§ Question proposed "That the word 'now' stand part of the Question."
MR. R. G. WEBSTER (St. Pancras)
I cannot say that I at all sympathize with those who are responsible for this measure. Speaking as a Metropolitan Member, I look on the measure as one that is greatly against the interests of my constituents. As certain clauses have been inserted, I will not say to benefit, but to give fair play to existing rights in the City, I do not object to them as far as they go, although I do object to the Bill absolutely, completely, and in tots. I object to it the more strongly because—and I desire to say so in making what may be the last protest I shall have the opportunity of offering in this House against it—I think that in the past the Coal and Wine Dues have not been felt as an oppressive burden on the ratepayers of London. I do not believe, with the Royal Commission, that we shall be able to purchase our coals one farthing cheaper on account of the abolition or reduction of the impost; and there can now be no way of raising the half million that is needed, except by 1490 means of a rate. I am positive that I am speaking the opinions of a vast majority of my constituents when I say they have a great objection to the high rates prevailing at the present time; and therefore, on their behalf, I protest against this measure being passed by the House of Commons, nor do I think it has received that consideration which ought to have been given to it by this House. I think the question ought to have been brought before the House weeks before it was, so that the Metropolitan Members might have had the opportunity of going thoroughly into it, and of seeing whether it was the wish of the people of London that these dues should be remitted at all; for, in my opinion, they would much rather have the Coal and Wine Dues continued than pay an additional tax and have an addition made to their rents.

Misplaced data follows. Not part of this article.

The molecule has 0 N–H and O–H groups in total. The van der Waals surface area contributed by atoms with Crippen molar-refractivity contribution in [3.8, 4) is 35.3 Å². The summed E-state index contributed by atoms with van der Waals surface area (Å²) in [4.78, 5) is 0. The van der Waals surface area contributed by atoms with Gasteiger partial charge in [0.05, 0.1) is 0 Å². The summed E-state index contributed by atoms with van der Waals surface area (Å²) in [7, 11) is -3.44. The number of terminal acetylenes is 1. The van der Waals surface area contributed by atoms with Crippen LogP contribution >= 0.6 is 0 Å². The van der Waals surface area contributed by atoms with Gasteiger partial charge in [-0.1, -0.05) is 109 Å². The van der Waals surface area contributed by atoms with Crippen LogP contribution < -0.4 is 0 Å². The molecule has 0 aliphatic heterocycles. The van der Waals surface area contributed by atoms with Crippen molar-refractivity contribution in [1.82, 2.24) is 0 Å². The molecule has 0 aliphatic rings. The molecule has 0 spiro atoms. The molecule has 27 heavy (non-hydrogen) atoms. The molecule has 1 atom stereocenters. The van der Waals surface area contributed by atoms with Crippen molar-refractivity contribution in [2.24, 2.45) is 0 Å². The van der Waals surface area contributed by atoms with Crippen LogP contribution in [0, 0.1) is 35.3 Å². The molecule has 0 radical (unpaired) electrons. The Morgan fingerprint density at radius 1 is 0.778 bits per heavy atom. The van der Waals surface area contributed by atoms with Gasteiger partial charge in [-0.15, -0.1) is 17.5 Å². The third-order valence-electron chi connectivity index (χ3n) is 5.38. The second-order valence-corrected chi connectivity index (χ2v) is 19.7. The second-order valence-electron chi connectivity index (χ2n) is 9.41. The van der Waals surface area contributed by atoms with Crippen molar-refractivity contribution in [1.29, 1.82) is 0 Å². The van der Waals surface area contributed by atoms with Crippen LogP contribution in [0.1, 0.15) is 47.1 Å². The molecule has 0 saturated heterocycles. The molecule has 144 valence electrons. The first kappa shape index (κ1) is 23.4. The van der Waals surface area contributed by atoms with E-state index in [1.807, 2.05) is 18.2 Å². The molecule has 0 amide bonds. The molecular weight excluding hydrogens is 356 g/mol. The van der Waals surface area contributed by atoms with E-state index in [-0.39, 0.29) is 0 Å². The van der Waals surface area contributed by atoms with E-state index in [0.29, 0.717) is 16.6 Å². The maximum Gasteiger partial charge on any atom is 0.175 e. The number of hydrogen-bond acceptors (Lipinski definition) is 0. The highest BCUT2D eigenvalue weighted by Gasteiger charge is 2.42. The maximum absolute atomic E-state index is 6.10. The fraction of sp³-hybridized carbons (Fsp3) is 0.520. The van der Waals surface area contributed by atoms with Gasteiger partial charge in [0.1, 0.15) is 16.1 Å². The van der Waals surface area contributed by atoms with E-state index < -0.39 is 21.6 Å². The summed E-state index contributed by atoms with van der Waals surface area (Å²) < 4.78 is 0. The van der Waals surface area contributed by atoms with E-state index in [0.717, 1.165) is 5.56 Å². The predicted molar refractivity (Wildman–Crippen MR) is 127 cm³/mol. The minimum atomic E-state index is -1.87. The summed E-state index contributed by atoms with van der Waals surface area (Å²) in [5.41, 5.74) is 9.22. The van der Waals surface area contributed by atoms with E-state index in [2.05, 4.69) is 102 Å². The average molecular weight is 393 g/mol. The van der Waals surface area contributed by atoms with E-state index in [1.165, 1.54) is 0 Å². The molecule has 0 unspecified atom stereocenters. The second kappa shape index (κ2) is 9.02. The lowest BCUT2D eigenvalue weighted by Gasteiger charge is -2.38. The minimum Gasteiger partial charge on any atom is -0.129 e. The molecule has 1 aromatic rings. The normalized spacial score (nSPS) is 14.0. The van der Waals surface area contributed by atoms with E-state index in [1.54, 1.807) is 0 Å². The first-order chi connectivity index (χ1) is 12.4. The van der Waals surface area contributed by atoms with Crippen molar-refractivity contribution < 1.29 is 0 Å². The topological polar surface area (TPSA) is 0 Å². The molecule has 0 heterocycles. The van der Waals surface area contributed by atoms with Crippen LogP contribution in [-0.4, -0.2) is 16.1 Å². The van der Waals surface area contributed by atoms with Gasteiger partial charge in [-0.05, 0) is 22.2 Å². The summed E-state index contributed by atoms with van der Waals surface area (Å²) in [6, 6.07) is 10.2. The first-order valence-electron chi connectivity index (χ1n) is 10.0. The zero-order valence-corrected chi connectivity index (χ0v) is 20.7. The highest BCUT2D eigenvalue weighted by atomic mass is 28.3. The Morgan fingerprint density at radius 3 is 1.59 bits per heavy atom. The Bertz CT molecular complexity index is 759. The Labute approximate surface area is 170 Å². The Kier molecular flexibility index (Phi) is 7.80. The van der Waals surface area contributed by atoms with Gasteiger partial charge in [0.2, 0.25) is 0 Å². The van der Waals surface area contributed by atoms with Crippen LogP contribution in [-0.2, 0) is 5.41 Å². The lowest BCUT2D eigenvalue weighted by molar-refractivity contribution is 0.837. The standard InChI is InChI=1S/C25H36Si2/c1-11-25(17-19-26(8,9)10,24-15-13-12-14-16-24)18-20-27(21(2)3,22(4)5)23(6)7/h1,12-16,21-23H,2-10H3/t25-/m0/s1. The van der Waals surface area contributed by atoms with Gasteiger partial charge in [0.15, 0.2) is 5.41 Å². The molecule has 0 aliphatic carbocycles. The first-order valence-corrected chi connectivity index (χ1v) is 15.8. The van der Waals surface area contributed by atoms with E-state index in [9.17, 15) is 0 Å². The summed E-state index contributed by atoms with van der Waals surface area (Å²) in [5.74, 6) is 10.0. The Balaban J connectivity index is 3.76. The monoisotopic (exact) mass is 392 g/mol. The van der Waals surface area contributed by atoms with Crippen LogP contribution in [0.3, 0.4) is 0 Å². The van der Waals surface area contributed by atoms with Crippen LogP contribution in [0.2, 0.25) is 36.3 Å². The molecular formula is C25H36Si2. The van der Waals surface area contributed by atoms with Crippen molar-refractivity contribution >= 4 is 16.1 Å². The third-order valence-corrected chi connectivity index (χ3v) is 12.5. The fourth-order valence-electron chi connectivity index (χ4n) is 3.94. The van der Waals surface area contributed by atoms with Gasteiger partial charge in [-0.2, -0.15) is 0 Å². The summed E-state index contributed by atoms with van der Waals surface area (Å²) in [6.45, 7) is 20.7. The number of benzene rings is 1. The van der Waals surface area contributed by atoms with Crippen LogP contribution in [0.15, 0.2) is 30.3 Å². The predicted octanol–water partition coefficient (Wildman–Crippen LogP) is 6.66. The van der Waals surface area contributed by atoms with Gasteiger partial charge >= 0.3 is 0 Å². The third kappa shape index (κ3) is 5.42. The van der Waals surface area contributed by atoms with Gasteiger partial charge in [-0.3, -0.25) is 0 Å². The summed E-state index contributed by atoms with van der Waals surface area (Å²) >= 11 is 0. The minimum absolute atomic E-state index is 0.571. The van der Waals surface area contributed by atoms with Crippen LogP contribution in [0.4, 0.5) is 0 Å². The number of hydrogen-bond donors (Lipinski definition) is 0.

§ MR. H. COSSHAM (Bristol)